The Texas Health and Human Services Commission (HHSC) will hear testimony on a new rule that could affect abortion providers and those seeking such services. The new state rules would require abortion clinics to bury or cremate any fetal tissue from a miscarriage or abortion – even at the earliest stages of pregnancy. HHSC proposed the change four days after the U.S. Supreme Court struck down Texas’ abortion restrictions passed in 2013.

This hearing is the last chance for the public to give comments on the proposed regulations. More than 80 people signed up to testify at the hearings, including Trisha Trigilio, attorney for the ACLU of Texas. She says the requirements would single out abortion clinics for disposal that wouldn’t apply to any other medical procedures.

“What the actual effect of these regulations would be would be to put a higher cost in the hands of patients who are seeking abortions,” Trigilio says. “That’s really important. Cost really matters here.”

Trigilio says three-quarters of women who are seeking abortion care live near or below the federal poverty line, at $11,770 a year.

“Forcing a woman who lives on that annual income to pay for an unnecessary burial or cremation,” she says, “on top of the cost of the medical care she’s seeking is very likely to push a safe abortion out of her reach.”

Currently, fetal tissue is under the same disposal regulations as other human tissue. Multiple sanitary methods of disposing human tissue have proven safe, Trigilio says.

“What the Health and Human Services Commission seeks to do is eliminate all of those methods,” she says.

Gov. Greg Abbott has been vocal about where fetal tissue should end up. The Austin American-Statesman reports that his office says the change in rules is part of the LIFE initiative, meant to “protect the unborn and prevent the sale of baby body parts” and affirming the “value and dignity of all life.”

“Both Governor Abbott and Commissioner (Charles) Smith – the head of the Health and Human Services Commission – have been bragging in the media about their actual intent for these regulations,” Trigilio says. “They’ve both admitted that these regulations are not about advancing public health. Advancing public health is the only thing that this agency is actually authorized to be doing and it’s very clear that the governor and the commissioner are using this agency to accomplish their own personal moral agenda.”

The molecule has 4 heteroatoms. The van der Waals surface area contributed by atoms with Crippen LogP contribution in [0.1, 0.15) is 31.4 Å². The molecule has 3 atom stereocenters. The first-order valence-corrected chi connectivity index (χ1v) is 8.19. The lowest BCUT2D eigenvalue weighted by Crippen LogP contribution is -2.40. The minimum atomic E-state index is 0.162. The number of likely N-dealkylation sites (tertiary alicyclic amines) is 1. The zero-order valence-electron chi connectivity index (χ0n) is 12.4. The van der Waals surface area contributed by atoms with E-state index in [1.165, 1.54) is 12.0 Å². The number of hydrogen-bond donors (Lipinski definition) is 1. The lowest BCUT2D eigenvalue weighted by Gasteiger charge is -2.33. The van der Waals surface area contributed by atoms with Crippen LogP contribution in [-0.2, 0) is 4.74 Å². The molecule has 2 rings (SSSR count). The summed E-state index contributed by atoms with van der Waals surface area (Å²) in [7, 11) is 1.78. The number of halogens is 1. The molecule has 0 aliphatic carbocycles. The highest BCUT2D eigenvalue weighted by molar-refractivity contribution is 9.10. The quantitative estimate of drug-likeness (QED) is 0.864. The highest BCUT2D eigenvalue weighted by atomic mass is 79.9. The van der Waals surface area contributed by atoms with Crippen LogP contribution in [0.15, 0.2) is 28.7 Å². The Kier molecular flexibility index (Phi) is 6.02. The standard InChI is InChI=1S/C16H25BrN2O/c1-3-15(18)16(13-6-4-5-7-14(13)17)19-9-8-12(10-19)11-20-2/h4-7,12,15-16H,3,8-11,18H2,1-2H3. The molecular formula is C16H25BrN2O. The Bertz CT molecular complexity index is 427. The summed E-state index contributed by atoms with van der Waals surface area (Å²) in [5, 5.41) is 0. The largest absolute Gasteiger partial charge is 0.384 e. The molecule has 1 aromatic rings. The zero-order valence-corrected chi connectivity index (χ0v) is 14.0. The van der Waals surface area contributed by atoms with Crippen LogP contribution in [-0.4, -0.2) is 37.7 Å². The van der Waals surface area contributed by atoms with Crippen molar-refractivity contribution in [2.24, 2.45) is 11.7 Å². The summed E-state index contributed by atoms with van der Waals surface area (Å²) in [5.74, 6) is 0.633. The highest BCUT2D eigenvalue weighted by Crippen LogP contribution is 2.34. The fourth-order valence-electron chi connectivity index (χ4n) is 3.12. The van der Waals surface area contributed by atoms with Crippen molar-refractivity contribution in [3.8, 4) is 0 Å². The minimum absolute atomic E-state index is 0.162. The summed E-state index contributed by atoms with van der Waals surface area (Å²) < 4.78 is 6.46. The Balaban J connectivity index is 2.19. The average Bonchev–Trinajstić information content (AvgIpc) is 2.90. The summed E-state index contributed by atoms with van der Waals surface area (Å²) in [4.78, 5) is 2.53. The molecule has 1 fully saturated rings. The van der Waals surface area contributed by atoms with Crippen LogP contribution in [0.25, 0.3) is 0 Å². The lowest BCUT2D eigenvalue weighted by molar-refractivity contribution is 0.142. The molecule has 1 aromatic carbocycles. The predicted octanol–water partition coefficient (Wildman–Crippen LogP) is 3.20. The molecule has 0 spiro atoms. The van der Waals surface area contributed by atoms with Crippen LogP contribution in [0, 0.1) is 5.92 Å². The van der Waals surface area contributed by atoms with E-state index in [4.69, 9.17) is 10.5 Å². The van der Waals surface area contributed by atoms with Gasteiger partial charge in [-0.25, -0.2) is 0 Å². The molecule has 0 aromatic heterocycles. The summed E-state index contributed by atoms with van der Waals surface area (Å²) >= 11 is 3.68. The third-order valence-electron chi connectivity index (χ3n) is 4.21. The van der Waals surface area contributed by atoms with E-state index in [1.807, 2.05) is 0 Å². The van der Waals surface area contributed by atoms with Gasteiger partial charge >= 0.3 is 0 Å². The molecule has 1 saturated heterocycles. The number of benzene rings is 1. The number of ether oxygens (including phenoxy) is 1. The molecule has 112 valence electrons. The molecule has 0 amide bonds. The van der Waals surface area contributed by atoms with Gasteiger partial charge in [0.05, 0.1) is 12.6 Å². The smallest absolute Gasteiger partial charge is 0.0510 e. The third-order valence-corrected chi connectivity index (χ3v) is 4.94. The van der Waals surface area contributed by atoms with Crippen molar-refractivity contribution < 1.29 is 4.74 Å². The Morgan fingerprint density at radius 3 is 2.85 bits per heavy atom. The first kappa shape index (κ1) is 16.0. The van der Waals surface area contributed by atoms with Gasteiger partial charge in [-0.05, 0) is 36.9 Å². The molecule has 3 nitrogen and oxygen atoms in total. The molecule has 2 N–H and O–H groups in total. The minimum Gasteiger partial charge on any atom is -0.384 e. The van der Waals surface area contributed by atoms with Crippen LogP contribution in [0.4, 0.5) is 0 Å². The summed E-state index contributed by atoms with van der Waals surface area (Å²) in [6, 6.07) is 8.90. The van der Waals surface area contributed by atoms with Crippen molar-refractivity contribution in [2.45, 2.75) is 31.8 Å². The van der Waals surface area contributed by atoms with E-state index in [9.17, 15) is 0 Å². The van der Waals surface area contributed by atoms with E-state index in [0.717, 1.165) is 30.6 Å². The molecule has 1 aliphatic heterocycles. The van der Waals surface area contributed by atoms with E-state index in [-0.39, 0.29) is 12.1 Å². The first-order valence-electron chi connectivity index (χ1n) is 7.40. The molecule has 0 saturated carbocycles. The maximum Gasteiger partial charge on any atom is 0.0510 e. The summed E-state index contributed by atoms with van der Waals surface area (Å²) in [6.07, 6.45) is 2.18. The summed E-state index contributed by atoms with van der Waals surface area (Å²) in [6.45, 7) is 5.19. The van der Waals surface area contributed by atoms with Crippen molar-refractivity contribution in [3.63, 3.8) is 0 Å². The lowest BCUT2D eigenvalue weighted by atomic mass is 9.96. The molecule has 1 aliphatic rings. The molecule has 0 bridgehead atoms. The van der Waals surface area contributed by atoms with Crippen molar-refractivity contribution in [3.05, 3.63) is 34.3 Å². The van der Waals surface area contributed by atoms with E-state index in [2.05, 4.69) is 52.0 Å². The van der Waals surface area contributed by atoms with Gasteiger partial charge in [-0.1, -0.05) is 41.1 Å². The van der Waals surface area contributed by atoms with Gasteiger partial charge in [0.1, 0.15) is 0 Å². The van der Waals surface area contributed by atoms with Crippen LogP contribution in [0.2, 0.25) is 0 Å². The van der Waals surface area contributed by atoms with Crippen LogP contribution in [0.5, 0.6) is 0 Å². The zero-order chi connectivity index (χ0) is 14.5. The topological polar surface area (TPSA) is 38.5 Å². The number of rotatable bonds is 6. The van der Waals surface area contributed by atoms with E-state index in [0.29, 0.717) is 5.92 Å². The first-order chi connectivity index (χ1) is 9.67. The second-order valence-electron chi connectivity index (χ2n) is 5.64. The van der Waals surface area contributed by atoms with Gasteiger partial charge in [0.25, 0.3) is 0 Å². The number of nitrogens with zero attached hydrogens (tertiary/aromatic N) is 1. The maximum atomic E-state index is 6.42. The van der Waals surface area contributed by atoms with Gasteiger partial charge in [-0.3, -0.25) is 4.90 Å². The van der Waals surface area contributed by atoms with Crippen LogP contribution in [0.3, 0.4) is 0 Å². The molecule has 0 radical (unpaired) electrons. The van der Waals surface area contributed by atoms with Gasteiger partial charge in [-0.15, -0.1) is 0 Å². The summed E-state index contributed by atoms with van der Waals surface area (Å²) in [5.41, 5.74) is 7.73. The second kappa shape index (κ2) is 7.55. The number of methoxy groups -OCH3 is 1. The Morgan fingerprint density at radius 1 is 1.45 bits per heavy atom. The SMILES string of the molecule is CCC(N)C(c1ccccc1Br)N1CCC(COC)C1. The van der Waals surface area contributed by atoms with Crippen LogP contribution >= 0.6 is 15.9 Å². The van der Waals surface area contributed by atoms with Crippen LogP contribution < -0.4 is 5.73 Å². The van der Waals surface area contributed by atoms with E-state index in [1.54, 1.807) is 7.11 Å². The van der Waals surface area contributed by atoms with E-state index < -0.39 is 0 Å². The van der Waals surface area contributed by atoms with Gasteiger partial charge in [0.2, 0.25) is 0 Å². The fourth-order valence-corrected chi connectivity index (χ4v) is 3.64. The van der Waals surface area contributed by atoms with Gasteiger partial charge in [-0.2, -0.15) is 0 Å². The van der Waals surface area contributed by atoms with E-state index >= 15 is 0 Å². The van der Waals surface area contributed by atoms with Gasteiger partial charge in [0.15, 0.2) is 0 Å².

Trigilio says that the publication of the new regulations just four days after the Supreme Court decision is a “serious disrespect for the Supreme Court’s ruling about the constitutional rights of Texas women.”

“Frankly, that’s really stunning,” Trigilio says. “What we’re talking about here is access to healthcare. We’re talking about dignity for Texas women and we’re talking about a very serious issue where there could be ultimately life or death safety concerns because women just can’t get the medical that they need.”

Similar regulations on fetal tissue disposal have been passed in Indiana and Louisiana, where there the rules have been respectively enjoined and challenged in the courts. Trigilio says it’s possible Texas rules could go the same route, but she’s hopeful HHSC will change the rules after Thursday’s testimonials.

“We hope that they listen to reason, that they see the parallels between Texas’ abortion laws that have already been struck down and this regulation,” she says. They’re both unnecessary health regulations that burden access to abortion for no reason other than to block women from accessing medical care. … That’s just not constitutional.”

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